Background: In all organisms, nutrients are primary regulators of signaling pathways that control transcription. In Saccharomyces cerevisiae, the Tor proteins regulate the transcription of genes sensitive to the quality of available nitrogen and carbon sources. Formation of a ternary complex of the immunosuppressant rapamycin, its immunophilin receptor Fpr1p and Tor1p or Tor2p results in the nuclear import of several nutrient- and stress-responsive transcription factors.
Results: We show that treating yeast cells with rapamycin results in a broader modulation of functionally related gene sets than previously understood. Using chemical epistasis and vector-based global expression analyses, we partition the transcriptional program induced by rapamycin among five effectors (TAP42, MKS1, URE2, GLN3, GAT1) of the Tor proteins, and identify how the quality of carbon and nitrogen sources impinge upon components of the program. Biochemical data measuring Ure2p phosphorylation coupled with the partition analysis indicate that there are distinct signaling branches downstream of the Tor proteins.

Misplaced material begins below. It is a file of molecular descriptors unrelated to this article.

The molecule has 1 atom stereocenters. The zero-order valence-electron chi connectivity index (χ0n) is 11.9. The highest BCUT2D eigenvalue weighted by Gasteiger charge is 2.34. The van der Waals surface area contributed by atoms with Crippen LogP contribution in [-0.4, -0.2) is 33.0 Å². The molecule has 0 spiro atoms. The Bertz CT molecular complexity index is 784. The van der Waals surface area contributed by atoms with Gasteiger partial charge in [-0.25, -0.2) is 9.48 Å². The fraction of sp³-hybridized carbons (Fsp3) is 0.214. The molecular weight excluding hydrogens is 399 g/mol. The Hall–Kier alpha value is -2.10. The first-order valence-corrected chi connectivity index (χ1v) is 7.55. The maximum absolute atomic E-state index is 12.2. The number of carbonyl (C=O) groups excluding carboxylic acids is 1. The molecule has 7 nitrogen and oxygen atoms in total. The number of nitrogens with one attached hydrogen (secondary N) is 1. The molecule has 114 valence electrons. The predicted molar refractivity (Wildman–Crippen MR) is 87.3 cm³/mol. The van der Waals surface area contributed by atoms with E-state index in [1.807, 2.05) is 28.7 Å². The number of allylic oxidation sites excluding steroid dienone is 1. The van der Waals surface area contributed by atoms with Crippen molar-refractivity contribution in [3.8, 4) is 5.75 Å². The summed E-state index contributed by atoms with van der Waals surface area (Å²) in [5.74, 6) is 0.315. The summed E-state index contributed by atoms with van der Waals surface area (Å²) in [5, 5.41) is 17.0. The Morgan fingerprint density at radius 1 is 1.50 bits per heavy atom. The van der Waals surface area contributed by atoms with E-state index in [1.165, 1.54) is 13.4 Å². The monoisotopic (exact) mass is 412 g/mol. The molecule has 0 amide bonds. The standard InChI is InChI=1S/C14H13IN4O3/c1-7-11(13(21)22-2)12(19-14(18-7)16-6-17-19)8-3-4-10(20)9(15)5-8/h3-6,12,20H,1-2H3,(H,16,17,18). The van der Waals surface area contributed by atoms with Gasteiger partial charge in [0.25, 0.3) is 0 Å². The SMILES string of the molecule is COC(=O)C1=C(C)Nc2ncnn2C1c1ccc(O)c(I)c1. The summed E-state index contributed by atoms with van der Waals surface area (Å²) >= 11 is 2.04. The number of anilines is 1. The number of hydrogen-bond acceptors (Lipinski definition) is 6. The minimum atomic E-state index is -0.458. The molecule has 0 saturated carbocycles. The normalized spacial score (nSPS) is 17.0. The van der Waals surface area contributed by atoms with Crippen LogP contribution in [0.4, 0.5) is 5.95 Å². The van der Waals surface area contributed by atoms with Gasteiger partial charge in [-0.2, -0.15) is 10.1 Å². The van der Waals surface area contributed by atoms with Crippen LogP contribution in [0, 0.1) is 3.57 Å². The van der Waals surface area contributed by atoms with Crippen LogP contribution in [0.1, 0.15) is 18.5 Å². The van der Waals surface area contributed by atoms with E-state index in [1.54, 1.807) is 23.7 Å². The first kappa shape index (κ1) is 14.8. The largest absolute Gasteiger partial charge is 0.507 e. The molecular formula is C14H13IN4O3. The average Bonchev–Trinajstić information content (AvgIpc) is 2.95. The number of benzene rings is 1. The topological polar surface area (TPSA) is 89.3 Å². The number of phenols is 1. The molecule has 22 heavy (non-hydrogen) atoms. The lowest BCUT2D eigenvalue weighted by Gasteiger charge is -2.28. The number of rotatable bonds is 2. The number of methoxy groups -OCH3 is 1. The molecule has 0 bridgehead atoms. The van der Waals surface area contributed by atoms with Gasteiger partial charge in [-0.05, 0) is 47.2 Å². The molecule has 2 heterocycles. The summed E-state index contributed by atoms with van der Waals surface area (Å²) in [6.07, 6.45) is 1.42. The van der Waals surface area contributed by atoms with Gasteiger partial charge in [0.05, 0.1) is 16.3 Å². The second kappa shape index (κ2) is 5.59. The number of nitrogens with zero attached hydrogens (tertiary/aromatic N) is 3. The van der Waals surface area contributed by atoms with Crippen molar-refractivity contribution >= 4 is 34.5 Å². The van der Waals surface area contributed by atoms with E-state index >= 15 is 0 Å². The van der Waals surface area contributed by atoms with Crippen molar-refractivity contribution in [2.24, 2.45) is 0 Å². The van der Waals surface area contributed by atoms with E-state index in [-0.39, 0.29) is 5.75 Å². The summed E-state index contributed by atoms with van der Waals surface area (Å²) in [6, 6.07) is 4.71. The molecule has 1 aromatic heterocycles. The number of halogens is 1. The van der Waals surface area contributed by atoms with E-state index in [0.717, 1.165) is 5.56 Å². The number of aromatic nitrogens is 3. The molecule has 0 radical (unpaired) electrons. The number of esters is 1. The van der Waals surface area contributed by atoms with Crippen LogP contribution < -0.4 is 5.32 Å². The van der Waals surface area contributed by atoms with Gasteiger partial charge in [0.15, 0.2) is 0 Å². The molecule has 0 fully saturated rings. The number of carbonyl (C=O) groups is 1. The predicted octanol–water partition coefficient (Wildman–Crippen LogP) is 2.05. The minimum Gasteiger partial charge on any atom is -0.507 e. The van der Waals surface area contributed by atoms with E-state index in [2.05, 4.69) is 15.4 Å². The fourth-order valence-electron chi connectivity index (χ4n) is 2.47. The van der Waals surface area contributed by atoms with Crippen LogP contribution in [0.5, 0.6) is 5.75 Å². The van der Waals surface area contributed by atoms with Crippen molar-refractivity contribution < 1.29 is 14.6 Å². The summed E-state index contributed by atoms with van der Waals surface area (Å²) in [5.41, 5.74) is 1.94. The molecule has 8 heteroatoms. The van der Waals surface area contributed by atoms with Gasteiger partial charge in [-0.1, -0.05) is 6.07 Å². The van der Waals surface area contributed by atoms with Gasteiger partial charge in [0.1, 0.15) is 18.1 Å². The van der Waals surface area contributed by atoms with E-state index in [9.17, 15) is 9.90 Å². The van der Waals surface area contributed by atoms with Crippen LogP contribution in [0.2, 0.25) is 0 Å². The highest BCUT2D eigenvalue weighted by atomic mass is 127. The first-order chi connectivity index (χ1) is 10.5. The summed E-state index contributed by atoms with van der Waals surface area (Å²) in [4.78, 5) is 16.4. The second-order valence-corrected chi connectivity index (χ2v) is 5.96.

Conclusions: Whole-genome transcription profiling reveals a striking similarity between shifting to low-quality carbon or nitrogen sources and treatment with rapamycin. These data suggest that the Tor proteins are central sensors of the quality of carbon and nitrogen sources. Depending on which nutrient is limited in quality, the Tor proteins can modulate a given pathway differentially. Integrating the partition analysis of the transcriptional program of rapamycin with the biochemical data, we propose a novel architecture of Tor protein signaling and of the nutrient-response network, including the identification of carbon discrimination and nitrogen discrimination pathways.